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House Lawmakers Propose Pension Reform Plan
Teachers and state employees would retire later and pay more into their pensions under a new proposal for pension reform.
A group of bipartisan lawmakers in the house is introducing its ideas to deal with Illinois' pension funding crisis.
"The proposal we're putting forward is going to involve sacrifice from everyone," Rep. Elaine Nekritz, a Democratic sponsor of the bill, said.
Twenty-one House lawmakers are sponsoring the plan. The group is mostly Democrats, mostly from the Chicago area.
"It's not a Democrat issue, it's not a Republican issue," Rep. David Harris, a Republican, said. "We can disagree how we got here, but we have to solve it."
For employees hired before 2011, the group proposes delaying retirement by one to five years on a sliding scale, for workers under the age of 46. The plan would require workers to contribute 2 percent more to their own pensions. It would also apply cost-of-living adjustments only to the first $25,000.
For workers hired after 2011, the proposal would place teachers and university employees in a cash balance plan with a guaranteed minimum benefit. It would allow school districts to negotiate the cost and generosity of pensions with employees.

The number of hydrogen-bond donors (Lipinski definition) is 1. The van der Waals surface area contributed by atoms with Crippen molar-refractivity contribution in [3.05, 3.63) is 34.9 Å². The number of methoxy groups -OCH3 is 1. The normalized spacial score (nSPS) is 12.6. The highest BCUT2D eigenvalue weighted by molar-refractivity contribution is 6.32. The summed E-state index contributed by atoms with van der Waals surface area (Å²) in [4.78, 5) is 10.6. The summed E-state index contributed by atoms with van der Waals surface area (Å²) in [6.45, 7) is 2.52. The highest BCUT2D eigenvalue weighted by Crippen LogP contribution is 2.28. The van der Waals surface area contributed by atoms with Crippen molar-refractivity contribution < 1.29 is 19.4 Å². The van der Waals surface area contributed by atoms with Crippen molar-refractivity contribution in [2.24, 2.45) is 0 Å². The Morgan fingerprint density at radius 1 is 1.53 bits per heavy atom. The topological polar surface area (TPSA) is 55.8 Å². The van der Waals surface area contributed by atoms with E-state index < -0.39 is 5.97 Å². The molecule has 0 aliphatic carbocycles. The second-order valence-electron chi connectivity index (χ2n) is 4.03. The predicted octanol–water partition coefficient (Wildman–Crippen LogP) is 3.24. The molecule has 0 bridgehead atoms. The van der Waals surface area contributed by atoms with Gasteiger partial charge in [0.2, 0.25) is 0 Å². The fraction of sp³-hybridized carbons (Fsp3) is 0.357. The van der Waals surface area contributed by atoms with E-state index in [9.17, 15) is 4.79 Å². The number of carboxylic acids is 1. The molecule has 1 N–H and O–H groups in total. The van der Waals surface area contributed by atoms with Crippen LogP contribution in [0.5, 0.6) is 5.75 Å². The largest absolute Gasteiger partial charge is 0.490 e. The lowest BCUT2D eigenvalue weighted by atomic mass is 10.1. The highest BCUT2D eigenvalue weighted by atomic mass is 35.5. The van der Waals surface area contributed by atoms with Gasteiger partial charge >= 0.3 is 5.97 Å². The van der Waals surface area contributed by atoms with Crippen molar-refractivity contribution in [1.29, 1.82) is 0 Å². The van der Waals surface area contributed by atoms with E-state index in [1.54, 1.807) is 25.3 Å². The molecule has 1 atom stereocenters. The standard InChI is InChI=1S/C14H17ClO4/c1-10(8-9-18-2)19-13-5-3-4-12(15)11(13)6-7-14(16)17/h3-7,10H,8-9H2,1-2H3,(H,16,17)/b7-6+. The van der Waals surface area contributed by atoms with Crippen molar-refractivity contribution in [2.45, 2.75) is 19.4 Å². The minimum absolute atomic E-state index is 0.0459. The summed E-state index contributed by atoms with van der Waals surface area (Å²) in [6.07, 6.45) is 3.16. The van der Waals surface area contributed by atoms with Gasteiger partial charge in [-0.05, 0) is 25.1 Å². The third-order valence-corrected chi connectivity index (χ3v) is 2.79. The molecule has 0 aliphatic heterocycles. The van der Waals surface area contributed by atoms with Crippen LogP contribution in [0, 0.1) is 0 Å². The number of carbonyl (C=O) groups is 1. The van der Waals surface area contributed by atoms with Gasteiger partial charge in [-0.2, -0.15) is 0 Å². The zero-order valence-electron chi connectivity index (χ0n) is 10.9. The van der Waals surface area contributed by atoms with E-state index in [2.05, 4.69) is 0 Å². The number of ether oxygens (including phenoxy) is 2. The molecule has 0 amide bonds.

The plan would also gradually shift the cost of teacher pensions from the state to school districts over the next 30 years, at a rate of a half-percent per year.
"The main thing is we need help with the actuarial numbers," Senate Republican Leader Christine Radogno said. "I've talked to the governor's office about getting those numbers because we can't determine if something works without good actuarial numbers."
Radogno said that will be key to her chamber's consideration of the bill.
"There will be additions, modifications, deletions, changes, but we've got to move forward," Harris said.
Sponsors say the proposal is a starting point. But, one non-profit organization says it doesn't go far enough.
"We're keeping that defined benefit system, we're going to see the same problems," Kristina Rasmussen, executive vice president of the Illinois Policy Institute, said. "We're promising too much."
Senate President John Cullerton said the proposal appears to impose pension reductions, without voluntary acceptance from employees.
That calls into question whether the plan is constitutional.
Unions representing state workers are reacting.
The "We Are One Illinois" coalition says an initial review shows significant problems with the plan that need to be worked through.
"This proposal essentially balances the pension debt on the backs of teachers, police officers, nurses, caregivers, and other public servants both active and retired," the group said in a statement.
Lawmakers aren't scheduled to return to the Capitol until next month.